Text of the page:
The family of a six-year-old girl, who were told their daughter was well enough to return home when suffering from pneumococcal meningitis, are to receive an anticipated seven figure payout in compensation for clinical misdiagnosis of meningitis.
Kate Pierce from Wrexham, North Wales, was just nine months old when she developed the infection and was brought to Wrexham´s Maelor Hospital. A junior doctor diagnosed Kate with viral tonsillitis and told her parents it was permissible to take her home. When asked if they could have a second opinion, Kate´s parents were told that the advice of a senior doctor had been sought when it had not been.
Kate´s parents took Kate but, when her condition deteriorated further, returned to the hospital the following day. Upon their return Kate was correctly diagnosed with pneumococcal meningitis and transferred to Liverpool´s Alder Hey Children´s Hospital. However, Kate had already sustained serious brain damage and now suffers from chronic lung disease, severe epilepsy and is registered both blind and deaf.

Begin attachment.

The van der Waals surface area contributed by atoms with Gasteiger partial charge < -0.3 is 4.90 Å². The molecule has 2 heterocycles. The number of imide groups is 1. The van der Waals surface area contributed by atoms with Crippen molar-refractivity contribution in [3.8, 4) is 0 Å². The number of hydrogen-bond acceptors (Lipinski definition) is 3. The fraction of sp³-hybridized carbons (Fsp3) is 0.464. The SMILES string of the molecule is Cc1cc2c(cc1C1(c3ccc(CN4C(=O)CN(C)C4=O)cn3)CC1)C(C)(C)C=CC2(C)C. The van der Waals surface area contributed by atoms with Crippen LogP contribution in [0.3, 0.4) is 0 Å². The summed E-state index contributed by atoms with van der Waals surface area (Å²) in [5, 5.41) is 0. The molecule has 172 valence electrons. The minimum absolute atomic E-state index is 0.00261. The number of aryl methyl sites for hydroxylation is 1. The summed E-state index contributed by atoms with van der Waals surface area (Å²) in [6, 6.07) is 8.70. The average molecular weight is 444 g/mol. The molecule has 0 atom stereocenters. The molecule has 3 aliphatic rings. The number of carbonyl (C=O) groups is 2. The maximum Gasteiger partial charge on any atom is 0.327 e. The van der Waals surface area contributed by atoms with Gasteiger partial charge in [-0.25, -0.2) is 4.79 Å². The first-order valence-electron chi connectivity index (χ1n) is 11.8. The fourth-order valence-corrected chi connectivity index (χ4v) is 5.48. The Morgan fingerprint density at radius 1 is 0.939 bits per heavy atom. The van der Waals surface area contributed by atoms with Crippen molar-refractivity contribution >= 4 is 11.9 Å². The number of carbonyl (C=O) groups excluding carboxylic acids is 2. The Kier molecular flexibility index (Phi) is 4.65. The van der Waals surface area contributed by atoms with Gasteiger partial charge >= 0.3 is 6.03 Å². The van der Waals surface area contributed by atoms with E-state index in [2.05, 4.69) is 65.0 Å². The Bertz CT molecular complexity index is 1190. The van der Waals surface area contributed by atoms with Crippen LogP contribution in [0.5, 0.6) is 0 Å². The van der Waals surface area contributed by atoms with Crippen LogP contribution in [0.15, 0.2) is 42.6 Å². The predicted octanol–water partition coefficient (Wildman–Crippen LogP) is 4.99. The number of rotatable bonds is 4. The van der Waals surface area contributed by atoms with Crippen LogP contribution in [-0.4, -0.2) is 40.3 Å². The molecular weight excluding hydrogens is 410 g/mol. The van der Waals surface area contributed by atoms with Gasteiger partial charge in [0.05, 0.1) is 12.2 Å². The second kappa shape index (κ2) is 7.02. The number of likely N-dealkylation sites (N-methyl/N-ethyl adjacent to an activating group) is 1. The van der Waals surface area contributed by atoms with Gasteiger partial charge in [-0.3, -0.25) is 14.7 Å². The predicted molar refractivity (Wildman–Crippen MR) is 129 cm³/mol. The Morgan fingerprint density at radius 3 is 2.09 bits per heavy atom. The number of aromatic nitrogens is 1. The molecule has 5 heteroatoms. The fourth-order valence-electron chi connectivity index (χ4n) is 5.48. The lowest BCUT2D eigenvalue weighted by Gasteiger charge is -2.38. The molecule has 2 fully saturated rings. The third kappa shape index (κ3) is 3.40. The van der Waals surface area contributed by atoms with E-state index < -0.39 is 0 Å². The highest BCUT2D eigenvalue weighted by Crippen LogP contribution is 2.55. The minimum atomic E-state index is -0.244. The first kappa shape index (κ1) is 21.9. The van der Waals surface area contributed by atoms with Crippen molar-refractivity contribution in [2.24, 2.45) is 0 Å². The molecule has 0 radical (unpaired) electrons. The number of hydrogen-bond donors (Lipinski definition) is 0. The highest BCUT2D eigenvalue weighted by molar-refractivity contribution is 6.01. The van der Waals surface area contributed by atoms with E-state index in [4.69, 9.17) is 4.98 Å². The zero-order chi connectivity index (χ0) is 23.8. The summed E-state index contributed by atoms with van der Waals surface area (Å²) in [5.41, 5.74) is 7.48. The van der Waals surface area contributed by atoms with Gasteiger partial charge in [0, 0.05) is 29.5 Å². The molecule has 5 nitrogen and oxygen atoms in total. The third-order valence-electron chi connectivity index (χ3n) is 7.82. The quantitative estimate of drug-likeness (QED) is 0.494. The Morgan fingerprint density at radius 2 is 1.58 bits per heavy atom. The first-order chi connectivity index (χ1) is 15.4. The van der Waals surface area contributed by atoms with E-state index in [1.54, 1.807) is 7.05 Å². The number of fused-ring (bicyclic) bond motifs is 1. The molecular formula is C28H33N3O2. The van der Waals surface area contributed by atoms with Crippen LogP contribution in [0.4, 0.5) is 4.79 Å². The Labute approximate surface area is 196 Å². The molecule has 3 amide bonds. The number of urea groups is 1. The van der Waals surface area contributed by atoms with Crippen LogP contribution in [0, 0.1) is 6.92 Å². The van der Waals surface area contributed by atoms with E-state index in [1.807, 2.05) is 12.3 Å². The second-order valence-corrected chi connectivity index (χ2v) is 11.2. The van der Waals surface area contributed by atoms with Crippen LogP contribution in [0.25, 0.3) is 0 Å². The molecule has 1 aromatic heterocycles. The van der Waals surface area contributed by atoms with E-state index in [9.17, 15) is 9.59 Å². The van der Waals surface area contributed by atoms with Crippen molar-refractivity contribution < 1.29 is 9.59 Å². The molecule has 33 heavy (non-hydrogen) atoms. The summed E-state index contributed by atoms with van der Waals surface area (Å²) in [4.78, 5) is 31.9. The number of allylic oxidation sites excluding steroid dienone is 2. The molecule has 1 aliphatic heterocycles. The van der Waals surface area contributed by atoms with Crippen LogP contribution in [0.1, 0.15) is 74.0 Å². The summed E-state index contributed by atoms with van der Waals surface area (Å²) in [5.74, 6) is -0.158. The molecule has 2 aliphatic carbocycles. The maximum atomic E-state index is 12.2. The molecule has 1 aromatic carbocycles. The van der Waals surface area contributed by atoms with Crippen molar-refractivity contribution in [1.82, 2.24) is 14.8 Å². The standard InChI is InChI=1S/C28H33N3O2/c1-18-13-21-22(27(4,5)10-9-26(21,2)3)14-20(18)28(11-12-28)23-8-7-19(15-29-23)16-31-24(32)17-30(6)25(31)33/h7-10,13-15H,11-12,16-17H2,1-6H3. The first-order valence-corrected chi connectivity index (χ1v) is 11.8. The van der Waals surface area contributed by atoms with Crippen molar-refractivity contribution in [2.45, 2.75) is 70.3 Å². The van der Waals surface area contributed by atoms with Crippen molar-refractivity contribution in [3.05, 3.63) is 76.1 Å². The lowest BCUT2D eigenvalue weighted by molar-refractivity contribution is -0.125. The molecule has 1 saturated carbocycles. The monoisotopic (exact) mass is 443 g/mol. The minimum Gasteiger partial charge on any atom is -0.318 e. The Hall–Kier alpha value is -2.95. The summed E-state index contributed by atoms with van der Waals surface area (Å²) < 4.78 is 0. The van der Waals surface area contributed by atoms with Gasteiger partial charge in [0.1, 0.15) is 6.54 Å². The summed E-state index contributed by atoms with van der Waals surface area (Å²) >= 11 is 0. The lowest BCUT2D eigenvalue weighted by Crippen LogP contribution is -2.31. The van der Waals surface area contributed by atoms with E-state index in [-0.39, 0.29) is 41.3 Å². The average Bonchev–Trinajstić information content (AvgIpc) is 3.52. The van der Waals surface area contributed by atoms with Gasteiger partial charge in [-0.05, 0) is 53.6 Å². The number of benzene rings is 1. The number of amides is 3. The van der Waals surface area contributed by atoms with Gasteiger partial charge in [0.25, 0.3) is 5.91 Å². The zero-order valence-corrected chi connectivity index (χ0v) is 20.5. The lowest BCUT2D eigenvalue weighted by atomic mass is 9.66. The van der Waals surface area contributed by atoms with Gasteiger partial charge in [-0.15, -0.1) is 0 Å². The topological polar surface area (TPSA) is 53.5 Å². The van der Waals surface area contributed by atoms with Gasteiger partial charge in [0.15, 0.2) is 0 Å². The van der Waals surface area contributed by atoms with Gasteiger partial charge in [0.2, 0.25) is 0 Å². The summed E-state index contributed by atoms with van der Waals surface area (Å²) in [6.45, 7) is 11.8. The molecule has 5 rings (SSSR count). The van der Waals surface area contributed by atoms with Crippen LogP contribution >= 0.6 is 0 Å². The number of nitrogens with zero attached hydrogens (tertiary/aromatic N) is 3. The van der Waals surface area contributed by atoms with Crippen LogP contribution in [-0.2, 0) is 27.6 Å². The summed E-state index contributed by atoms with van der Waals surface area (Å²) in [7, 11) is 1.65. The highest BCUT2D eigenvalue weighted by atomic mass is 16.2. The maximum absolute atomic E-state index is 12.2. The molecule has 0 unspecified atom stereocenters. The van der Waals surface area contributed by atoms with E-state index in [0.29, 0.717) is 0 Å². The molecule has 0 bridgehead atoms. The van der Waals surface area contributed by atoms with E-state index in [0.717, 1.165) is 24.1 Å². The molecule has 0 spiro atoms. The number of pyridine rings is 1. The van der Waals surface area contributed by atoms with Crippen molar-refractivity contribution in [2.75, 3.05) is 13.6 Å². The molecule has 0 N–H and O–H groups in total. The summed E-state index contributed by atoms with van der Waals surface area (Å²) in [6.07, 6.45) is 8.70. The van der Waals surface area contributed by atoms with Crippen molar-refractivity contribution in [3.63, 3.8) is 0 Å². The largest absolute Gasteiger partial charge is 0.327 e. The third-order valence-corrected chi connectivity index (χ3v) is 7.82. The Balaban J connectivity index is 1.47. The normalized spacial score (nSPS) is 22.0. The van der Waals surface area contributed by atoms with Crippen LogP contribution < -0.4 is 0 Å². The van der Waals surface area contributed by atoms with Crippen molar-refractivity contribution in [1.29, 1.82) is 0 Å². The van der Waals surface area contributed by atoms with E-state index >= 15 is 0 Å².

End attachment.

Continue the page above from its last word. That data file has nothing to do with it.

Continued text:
The family sought legal advice about claiming compensation for misdiagnosis of meningitis and sued the Betsi Cadwalader University Health Board for medical negligence – claiming that the severity of Kate´s condition could have been avoided if she had been diagnosed correctly. After an examination of the allegations, Betsi Cadwalader University Health Board admitted 75 per cent liability for Kate´s injuries and, at Mold County Court, a judge heard that a compromise situation had been reached.
How much compensation for medical negligence Kate´s family will receive will be decided at a hearing later this year.